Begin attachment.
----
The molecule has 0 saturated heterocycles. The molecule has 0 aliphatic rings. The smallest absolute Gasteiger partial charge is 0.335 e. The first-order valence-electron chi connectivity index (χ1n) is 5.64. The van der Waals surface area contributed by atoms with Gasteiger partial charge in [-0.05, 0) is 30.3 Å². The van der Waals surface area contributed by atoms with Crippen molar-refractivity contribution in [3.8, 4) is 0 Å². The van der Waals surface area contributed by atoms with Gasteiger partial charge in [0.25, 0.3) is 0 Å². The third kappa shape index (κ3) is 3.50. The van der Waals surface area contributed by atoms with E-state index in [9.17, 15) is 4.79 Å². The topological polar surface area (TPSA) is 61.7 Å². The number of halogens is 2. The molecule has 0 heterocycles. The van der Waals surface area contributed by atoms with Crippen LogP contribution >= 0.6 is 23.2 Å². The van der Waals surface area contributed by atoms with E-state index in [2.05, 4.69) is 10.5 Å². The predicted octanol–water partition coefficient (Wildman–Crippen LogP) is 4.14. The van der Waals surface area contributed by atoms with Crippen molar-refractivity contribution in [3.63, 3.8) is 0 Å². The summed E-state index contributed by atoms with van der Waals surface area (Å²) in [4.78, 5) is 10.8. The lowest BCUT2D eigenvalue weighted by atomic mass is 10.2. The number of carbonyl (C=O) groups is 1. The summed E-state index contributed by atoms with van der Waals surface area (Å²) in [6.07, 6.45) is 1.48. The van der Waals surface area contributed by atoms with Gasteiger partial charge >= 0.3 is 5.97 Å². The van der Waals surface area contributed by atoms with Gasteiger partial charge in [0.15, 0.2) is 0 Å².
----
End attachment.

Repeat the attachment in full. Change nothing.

The molecule has 0 saturated heterocycles. The molecule has 0 aliphatic rings. The smallest absolute Gasteiger partial charge is 0.335 e. The first-order valence-electron chi connectivity index (χ1n) is 5.64. The van der Waals surface area contributed by atoms with Gasteiger partial charge in [-0.05, 0) is 30.3 Å². The van der Waals surface area contributed by atoms with Crippen molar-refractivity contribution in [3.8, 4) is 0 Å². The van der Waals surface area contributed by atoms with Gasteiger partial charge in [0.25, 0.3) is 0 Å². The third kappa shape index (κ3) is 3.50. The van der Waals surface area contributed by atoms with E-state index in [9.17, 15) is 4.79 Å². The topological polar surface area (TPSA) is 61.7 Å². The number of halogens is 2. The molecule has 0 heterocycles. The van der Waals surface area contributed by atoms with Crippen LogP contribution >= 0.6 is 23.2 Å². The van der Waals surface area contributed by atoms with E-state index in [2.05, 4.69) is 10.5 Å². The predicted octanol–water partition coefficient (Wildman–Crippen LogP) is 4.14. The van der Waals surface area contributed by atoms with Crippen molar-refractivity contribution in [3.63, 3.8) is 0 Å². The summed E-state index contributed by atoms with van der Waals surface area (Å²) in [4.78, 5) is 10.8. The lowest BCUT2D eigenvalue weighted by atomic mass is 10.2. The number of carbonyl (C=O) groups is 1. The summed E-state index contributed by atoms with van der Waals surface area (Å²) in [6.07, 6.45) is 1.48. The van der Waals surface area contributed by atoms with Gasteiger partial charge >= 0.3 is 5.97 Å². The van der Waals surface area contributed by atoms with Gasteiger partial charge in [0.15, 0.2) is 0 Å².